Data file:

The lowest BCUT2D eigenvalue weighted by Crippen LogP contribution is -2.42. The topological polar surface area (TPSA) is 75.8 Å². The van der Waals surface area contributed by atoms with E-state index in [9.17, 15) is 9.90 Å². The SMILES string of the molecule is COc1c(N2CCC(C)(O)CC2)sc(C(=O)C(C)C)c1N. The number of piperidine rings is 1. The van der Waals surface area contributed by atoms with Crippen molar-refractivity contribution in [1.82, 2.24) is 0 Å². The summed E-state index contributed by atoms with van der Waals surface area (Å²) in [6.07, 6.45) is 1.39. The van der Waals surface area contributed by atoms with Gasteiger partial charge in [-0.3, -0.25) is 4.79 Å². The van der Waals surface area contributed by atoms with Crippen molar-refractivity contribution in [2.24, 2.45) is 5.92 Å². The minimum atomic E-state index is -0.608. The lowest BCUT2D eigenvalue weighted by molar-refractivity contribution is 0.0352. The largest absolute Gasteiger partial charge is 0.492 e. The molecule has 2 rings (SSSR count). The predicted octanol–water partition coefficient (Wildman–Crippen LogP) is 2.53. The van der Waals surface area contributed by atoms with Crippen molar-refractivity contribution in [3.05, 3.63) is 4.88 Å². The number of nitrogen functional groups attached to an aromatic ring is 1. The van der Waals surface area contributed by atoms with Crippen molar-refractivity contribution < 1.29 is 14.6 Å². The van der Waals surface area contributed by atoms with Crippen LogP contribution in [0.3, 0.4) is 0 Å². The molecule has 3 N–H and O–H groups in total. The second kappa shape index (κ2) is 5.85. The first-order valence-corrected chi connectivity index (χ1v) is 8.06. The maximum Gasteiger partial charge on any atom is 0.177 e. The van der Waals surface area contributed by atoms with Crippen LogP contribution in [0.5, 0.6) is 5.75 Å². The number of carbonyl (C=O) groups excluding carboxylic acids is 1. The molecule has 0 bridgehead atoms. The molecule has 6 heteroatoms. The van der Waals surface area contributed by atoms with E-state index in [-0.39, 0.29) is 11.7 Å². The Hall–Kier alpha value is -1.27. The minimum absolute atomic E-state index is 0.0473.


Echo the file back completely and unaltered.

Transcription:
The lowest BCUT2D eigenvalue weighted by Crippen LogP contribution is -2.42. The topological polar surface area (TPSA) is 75.8 Å². The van der Waals surface area contributed by atoms with E-state index in [9.17, 15) is 9.90 Å². The SMILES string of the molecule is COc1c(N2CCC(C)(O)CC2)sc(C(=O)C(C)C)c1N. The number of piperidine rings is 1. The van der Waals surface area contributed by atoms with Crippen molar-refractivity contribution in [1.82, 2.24) is 0 Å². The summed E-state index contributed by atoms with van der Waals surface area (Å²) in [6.07, 6.45) is 1.39. The van der Waals surface area contributed by atoms with Gasteiger partial charge in [-0.3, -0.25) is 4.79 Å². The van der Waals surface area contributed by atoms with Crippen molar-refractivity contribution in [2.24, 2.45) is 5.92 Å². The minimum atomic E-state index is -0.608. The lowest BCUT2D eigenvalue weighted by molar-refractivity contribution is 0.0352. The largest absolute Gasteiger partial charge is 0.492 e. The molecule has 2 rings (SSSR count). The predicted octanol–water partition coefficient (Wildman–Crippen LogP) is 2.53. The van der Waals surface area contributed by atoms with Crippen molar-refractivity contribution in [3.05, 3.63) is 4.88 Å². The number of nitrogen functional groups attached to an aromatic ring is 1. The van der Waals surface area contributed by atoms with Crippen molar-refractivity contribution < 1.29 is 14.6 Å². The van der Waals surface area contributed by atoms with Crippen LogP contribution in [0.3, 0.4) is 0 Å². The molecule has 3 N–H and O–H groups in total. The second kappa shape index (κ2) is 5.85. The first-order valence-corrected chi connectivity index (χ1v) is 8.06. The maximum Gasteiger partial charge on any atom is 0.177 e. The van der Waals surface area contributed by atoms with Crippen LogP contribution in [0.5, 0.6) is 5.75 Å². The number of carbonyl (C=O) groups excluding carboxylic acids is 1. The molecule has 0 bridgehead atoms. The molecule has 6 heteroatoms. The van der Waals surface area contributed by atoms with E-state index in [-0.39, 0.29) is 11.7 Å². The Hall–Kier alpha value is -1.27. The minimum absolute atomic E-state index is 0.0473.